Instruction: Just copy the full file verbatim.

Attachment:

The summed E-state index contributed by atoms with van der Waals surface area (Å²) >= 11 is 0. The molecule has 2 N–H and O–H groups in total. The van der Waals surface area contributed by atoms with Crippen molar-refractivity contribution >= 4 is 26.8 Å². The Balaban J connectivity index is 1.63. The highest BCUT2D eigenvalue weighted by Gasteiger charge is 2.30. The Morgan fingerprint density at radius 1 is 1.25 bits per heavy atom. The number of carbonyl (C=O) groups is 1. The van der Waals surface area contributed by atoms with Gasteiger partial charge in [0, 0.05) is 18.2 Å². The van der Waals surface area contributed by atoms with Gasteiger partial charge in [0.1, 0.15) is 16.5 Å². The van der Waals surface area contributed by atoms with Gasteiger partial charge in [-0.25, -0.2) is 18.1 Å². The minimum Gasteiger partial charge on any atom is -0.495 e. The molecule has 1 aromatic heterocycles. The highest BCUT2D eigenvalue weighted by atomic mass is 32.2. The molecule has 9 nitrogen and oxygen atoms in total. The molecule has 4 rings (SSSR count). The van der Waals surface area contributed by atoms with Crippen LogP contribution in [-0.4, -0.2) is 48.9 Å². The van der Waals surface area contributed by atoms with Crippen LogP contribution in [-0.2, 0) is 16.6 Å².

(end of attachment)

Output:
The summed E-state index contributed by atoms with van der Waals surface area (Å²) >= 11 is 0. The molecule has 2 N–H and O–H groups in total. The van der Waals surface area contributed by atoms with Crippen molar-refractivity contribution >= 4 is 26.8 Å². The Balaban J connectivity index is 1.63. The highest BCUT2D eigenvalue weighted by Gasteiger charge is 2.30. The Morgan fingerprint density at radius 1 is 1.25 bits per heavy atom. The number of carbonyl (C=O) groups is 1. The van der Waals surface area contributed by atoms with Gasteiger partial charge in [0, 0.05) is 18.2 Å². The van der Waals surface area contributed by atoms with Gasteiger partial charge in [0.1, 0.15) is 16.5 Å². The van der Waals surface area contributed by atoms with Gasteiger partial charge in [-0.25, -0.2) is 18.1 Å². The minimum Gasteiger partial charge on any atom is -0.495 e. The molecule has 1 aromatic heterocycles. The highest BCUT2D eigenvalue weighted by atomic mass is 32.2. The molecule has 9 nitrogen and oxygen atoms in total. The molecule has 4 rings (SSSR count). The van der Waals surface area contributed by atoms with Crippen LogP contribution in [-0.4, -0.2) is 48.9 Å². The van der Waals surface area contributed by atoms with Crippen LogP contribution in [-0.2, 0) is 16.6 Å².